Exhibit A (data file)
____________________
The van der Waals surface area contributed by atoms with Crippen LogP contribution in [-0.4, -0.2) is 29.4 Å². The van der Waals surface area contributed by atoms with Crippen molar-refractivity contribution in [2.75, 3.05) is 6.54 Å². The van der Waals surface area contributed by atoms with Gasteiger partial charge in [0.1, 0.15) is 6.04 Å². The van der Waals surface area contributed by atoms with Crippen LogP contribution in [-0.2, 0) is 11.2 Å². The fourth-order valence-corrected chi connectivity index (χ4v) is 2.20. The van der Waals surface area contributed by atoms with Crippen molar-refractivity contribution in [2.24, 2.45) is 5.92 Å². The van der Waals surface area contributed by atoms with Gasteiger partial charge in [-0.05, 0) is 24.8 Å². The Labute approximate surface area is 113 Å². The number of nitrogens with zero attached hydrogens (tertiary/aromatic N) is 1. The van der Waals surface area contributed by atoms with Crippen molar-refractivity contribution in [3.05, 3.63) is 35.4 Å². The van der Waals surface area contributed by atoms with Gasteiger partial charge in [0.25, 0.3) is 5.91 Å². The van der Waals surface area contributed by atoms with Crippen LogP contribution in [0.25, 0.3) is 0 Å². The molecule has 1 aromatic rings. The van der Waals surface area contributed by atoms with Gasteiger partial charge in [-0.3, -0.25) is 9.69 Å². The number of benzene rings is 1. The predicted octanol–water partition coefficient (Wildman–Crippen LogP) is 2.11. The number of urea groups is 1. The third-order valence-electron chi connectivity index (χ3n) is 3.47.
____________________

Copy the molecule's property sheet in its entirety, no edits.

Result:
The van der Waals surface area contributed by atoms with Crippen LogP contribution in [-0.4, -0.2) is 29.4 Å². The van der Waals surface area contributed by atoms with Crippen molar-refractivity contribution in [2.75, 3.05) is 6.54 Å². The van der Waals surface area contributed by atoms with Gasteiger partial charge in [0.1, 0.15) is 6.04 Å². The van der Waals surface area contributed by atoms with Crippen LogP contribution in [-0.2, 0) is 11.2 Å². The fourth-order valence-corrected chi connectivity index (χ4v) is 2.20. The van der Waals surface area contributed by atoms with Crippen molar-refractivity contribution in [2.24, 2.45) is 5.92 Å². The van der Waals surface area contributed by atoms with Gasteiger partial charge in [-0.05, 0) is 24.8 Å². The Labute approximate surface area is 113 Å². The number of nitrogens with zero attached hydrogens (tertiary/aromatic N) is 1. The van der Waals surface area contributed by atoms with Crippen molar-refractivity contribution in [3.05, 3.63) is 35.4 Å². The van der Waals surface area contributed by atoms with Gasteiger partial charge in [0.25, 0.3) is 5.91 Å². The van der Waals surface area contributed by atoms with Crippen LogP contribution in [0.25, 0.3) is 0 Å². The molecule has 1 aromatic rings. The van der Waals surface area contributed by atoms with Gasteiger partial charge in [-0.3, -0.25) is 9.69 Å². The number of benzene rings is 1. The predicted octanol–water partition coefficient (Wildman–Crippen LogP) is 2.11. The number of urea groups is 1. The third-order valence-electron chi connectivity index (χ3n) is 3.47.